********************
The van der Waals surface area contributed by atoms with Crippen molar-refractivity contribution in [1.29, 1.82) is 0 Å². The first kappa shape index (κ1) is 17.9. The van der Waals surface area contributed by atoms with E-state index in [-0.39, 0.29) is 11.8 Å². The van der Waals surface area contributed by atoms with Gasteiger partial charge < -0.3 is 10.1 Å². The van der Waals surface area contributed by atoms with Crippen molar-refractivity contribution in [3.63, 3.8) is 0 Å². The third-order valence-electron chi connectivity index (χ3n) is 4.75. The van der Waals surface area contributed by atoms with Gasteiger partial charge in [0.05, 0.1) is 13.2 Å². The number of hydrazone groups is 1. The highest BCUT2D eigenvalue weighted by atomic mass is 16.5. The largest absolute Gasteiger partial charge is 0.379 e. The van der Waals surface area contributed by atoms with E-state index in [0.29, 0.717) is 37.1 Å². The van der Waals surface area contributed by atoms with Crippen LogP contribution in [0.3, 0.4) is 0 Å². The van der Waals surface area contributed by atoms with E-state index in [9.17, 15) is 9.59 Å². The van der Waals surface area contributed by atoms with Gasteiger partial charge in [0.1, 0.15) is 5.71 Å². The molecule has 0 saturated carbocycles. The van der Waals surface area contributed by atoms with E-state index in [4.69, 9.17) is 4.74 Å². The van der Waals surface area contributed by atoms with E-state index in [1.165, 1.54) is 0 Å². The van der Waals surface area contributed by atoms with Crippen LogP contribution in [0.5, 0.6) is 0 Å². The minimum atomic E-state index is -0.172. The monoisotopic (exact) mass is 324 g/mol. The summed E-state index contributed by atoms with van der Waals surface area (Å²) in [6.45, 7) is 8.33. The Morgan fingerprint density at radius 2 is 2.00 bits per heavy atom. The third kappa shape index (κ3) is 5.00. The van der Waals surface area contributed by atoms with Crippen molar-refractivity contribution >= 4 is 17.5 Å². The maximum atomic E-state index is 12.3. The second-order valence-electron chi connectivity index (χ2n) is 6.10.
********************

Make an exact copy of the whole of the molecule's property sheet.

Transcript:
The van der Waals surface area contributed by atoms with Crippen molar-refractivity contribution in [1.29, 1.82) is 0 Å². The first kappa shape index (κ1) is 17.9. The van der Waals surface area contributed by atoms with E-state index in [-0.39, 0.29) is 11.8 Å². The van der Waals surface area contributed by atoms with Gasteiger partial charge < -0.3 is 10.1 Å². The van der Waals surface area contributed by atoms with Crippen molar-refractivity contribution in [3.63, 3.8) is 0 Å². The third-order valence-electron chi connectivity index (χ3n) is 4.75. The van der Waals surface area contributed by atoms with Gasteiger partial charge in [0.05, 0.1) is 13.2 Å². The number of hydrazone groups is 1. The highest BCUT2D eigenvalue weighted by atomic mass is 16.5. The largest absolute Gasteiger partial charge is 0.379 e. The van der Waals surface area contributed by atoms with E-state index in [0.29, 0.717) is 37.1 Å². The van der Waals surface area contributed by atoms with Crippen LogP contribution in [0.3, 0.4) is 0 Å². The van der Waals surface area contributed by atoms with E-state index in [9.17, 15) is 9.59 Å². The van der Waals surface area contributed by atoms with Gasteiger partial charge in [0.1, 0.15) is 5.71 Å². The molecule has 0 saturated carbocycles. The van der Waals surface area contributed by atoms with E-state index in [4.69, 9.17) is 4.74 Å². The van der Waals surface area contributed by atoms with E-state index in [1.165, 1.54) is 0 Å². The van der Waals surface area contributed by atoms with Crippen LogP contribution in [0.5, 0.6) is 0 Å². The minimum atomic E-state index is -0.172. The monoisotopic (exact) mass is 324 g/mol. The summed E-state index contributed by atoms with van der Waals surface area (Å²) in [6.45, 7) is 8.33. The Morgan fingerprint density at radius 2 is 2.00 bits per heavy atom. The third kappa shape index (κ3) is 5.00. The van der Waals surface area contributed by atoms with Crippen molar-refractivity contribution >= 4 is 17.5 Å². The maximum atomic E-state index is 12.3. The second-order valence-electron chi connectivity index (χ2n) is 6.10.